Updated: Jun 18, 2021
Plyometrics! If you’ve ever wondered what that odd, seemingly technical sounding word means, this article is for you. But if you’re unsure as to what it means don’t fret, you’re not alone.
Surprisingly, few people who exercise and participate in sport understand what plyometrics is and how it can be used to enhance performance, which probably goes some way to explaining why so few exercisers incorporate plyometrics into their training. In truth, when I first heard the word used, I thought it was probably a mathematical theorem conceived by the Greek philosopher Pythagoras.
I later learnt that, though plyometrics isn’t a formula for explaining cosmic phenomena, it is a training methodology that can enhance physical performance. And while the concept doesn’t have Greek origins the name does: ‘plyometric’ is purportedly derived from the Greek word ‘‘pleythyein’, which means ‘to increase’ or ‘plyo’ and ‘metric’ meaning ‘more’ and ‘measure’’ (Watson 1995).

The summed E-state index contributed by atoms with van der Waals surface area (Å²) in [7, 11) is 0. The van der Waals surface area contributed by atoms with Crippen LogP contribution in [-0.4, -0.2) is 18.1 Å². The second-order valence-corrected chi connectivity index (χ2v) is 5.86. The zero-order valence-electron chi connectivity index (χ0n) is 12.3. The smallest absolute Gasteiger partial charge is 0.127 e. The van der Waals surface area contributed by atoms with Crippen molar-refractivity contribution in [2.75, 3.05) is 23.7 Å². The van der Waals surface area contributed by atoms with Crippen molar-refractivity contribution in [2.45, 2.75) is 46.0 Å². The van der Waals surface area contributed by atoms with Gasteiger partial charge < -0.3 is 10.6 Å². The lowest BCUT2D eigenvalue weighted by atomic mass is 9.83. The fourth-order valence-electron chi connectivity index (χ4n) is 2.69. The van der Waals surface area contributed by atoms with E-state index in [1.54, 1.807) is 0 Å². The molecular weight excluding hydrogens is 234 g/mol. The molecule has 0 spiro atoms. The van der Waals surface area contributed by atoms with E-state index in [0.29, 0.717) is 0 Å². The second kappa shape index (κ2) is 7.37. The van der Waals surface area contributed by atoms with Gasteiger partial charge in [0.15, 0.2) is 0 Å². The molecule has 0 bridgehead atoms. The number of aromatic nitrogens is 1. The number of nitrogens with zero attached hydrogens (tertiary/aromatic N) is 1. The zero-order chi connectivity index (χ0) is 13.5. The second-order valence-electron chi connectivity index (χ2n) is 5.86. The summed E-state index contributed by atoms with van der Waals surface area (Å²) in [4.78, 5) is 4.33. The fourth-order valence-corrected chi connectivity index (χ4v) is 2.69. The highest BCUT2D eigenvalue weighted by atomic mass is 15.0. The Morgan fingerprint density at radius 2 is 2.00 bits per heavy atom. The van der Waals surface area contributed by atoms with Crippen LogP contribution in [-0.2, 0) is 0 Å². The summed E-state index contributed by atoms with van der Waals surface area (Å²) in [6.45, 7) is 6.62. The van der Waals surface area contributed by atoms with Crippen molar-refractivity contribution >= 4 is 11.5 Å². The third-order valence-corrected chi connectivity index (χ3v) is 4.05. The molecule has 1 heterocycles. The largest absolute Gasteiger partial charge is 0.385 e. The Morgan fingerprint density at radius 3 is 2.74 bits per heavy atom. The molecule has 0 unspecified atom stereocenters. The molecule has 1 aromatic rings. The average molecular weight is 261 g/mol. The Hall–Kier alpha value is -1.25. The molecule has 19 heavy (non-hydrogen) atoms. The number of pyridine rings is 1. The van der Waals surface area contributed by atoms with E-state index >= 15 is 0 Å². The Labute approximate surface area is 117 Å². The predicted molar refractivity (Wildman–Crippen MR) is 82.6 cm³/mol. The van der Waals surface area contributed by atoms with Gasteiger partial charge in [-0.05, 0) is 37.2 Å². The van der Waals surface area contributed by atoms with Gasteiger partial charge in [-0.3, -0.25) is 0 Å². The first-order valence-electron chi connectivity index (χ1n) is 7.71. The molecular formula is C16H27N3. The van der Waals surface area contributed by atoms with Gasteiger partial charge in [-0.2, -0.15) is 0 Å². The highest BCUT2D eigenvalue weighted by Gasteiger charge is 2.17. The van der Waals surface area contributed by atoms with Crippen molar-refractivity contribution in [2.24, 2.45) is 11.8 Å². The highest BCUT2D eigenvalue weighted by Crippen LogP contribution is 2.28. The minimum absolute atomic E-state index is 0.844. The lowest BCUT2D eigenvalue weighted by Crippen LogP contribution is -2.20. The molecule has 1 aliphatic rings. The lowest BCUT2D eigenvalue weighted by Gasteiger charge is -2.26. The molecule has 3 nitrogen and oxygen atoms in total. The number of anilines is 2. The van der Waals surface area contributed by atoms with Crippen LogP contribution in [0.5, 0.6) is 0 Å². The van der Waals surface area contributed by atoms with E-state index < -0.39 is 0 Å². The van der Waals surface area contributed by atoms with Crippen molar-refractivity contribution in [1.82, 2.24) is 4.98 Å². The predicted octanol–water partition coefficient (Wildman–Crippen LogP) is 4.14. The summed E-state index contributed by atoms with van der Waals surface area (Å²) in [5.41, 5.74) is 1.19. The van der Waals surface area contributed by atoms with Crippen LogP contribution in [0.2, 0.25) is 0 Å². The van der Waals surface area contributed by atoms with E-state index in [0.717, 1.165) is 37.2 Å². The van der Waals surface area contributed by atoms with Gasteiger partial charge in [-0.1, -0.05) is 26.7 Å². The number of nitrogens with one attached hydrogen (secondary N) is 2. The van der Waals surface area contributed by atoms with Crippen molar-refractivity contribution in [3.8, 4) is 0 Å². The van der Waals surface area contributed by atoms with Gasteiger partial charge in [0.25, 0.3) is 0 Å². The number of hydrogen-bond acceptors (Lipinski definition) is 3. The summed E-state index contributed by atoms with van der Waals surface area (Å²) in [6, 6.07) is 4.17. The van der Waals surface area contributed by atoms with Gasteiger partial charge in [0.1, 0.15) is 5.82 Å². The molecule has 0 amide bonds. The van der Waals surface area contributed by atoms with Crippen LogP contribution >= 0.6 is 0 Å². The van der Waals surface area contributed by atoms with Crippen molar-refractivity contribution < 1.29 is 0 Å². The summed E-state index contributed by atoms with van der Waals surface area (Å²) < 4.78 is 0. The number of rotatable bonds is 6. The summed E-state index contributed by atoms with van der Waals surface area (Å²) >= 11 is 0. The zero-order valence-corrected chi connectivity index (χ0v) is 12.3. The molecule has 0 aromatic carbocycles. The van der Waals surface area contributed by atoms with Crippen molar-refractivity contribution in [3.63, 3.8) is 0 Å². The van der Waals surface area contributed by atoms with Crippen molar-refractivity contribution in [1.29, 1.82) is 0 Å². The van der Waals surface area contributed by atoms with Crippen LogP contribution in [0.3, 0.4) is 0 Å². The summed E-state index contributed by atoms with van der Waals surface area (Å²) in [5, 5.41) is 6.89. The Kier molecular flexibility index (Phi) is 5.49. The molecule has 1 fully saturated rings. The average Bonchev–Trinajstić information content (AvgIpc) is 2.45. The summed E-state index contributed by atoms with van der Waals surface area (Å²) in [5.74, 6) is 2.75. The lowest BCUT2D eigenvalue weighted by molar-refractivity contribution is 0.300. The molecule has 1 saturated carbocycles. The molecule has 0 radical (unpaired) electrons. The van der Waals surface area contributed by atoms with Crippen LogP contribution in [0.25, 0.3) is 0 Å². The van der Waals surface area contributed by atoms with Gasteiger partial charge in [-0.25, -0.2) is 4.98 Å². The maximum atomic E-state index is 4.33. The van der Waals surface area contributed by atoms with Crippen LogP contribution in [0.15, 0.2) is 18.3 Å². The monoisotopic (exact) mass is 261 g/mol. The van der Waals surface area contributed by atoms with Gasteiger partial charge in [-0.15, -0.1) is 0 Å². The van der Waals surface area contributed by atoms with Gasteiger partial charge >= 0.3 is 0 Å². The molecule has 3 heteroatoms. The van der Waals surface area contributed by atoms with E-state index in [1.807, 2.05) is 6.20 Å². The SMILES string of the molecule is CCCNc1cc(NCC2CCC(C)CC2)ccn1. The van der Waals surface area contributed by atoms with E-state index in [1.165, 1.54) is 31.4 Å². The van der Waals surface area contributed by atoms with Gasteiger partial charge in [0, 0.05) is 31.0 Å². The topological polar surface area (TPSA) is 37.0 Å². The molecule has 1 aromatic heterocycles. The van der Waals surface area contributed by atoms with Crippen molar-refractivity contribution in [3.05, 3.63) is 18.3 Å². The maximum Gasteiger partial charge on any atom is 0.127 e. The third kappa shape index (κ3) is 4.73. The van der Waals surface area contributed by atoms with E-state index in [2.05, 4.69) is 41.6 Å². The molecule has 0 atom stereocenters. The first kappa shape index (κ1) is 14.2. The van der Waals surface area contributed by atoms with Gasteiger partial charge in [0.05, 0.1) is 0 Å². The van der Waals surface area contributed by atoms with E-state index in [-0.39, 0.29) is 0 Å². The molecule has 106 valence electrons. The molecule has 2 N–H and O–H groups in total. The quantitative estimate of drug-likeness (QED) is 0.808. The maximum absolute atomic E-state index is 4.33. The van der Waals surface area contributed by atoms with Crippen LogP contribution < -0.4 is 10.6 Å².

Actually, though the word connotes complexity, it is startlingly simple. ‘Plyometrics,’ as Chu defines it, ‘is the term now applied to exercises that have their roots in Europe, where they were first known simply as “jump training”’.
And there is the essence of plyometrics demystified: essentially it is the training methodology of performing explosive exercises such as ‘jumps, leaps, hops, rebounds, springs and throws’ all of which are ‘carried out with the expressed aim of engaging the stretch-shortening cycle’ (Watson 1995).
However, there’s a bit more to plyometrics than just jumping and it can be applied to a plethora of fitness disciplines, exercises and sports.
Before we have a look at the ways which plyometrics can be used in training, let’s firstly consider the science behind how it enhances physical performance.